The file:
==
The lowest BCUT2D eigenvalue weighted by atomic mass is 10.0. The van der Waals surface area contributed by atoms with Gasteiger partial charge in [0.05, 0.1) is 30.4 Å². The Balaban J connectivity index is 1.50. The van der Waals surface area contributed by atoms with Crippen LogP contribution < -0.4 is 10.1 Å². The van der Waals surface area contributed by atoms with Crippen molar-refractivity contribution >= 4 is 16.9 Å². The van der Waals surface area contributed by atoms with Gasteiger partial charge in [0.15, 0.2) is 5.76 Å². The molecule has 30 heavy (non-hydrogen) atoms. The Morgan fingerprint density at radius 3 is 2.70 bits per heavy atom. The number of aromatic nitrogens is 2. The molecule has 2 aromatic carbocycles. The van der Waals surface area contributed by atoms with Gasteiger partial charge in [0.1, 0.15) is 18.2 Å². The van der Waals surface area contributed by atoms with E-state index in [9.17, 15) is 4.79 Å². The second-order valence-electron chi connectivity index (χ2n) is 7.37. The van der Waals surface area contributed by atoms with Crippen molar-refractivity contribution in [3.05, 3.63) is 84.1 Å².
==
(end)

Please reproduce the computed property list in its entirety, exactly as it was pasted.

The lowest BCUT2D eigenvalue weighted by atomic mass is 10.0. The van der Waals surface area contributed by atoms with Gasteiger partial charge in [0.05, 0.1) is 30.4 Å². The Balaban J connectivity index is 1.50. The van der Waals surface area contributed by atoms with Crippen LogP contribution < -0.4 is 10.1 Å². The van der Waals surface area contributed by atoms with Crippen molar-refractivity contribution >= 4 is 16.9 Å². The van der Waals surface area contributed by atoms with Gasteiger partial charge in [0.15, 0.2) is 5.76 Å². The molecule has 30 heavy (non-hydrogen) atoms. The Morgan fingerprint density at radius 3 is 2.70 bits per heavy atom. The number of aromatic nitrogens is 2. The molecule has 2 aromatic carbocycles. The van der Waals surface area contributed by atoms with Gasteiger partial charge in [0.1, 0.15) is 18.2 Å². The van der Waals surface area contributed by atoms with E-state index in [9.17, 15) is 4.79 Å². The second-order valence-electron chi connectivity index (χ2n) is 7.37. The van der Waals surface area contributed by atoms with Crippen molar-refractivity contribution in [3.05, 3.63) is 84.1 Å².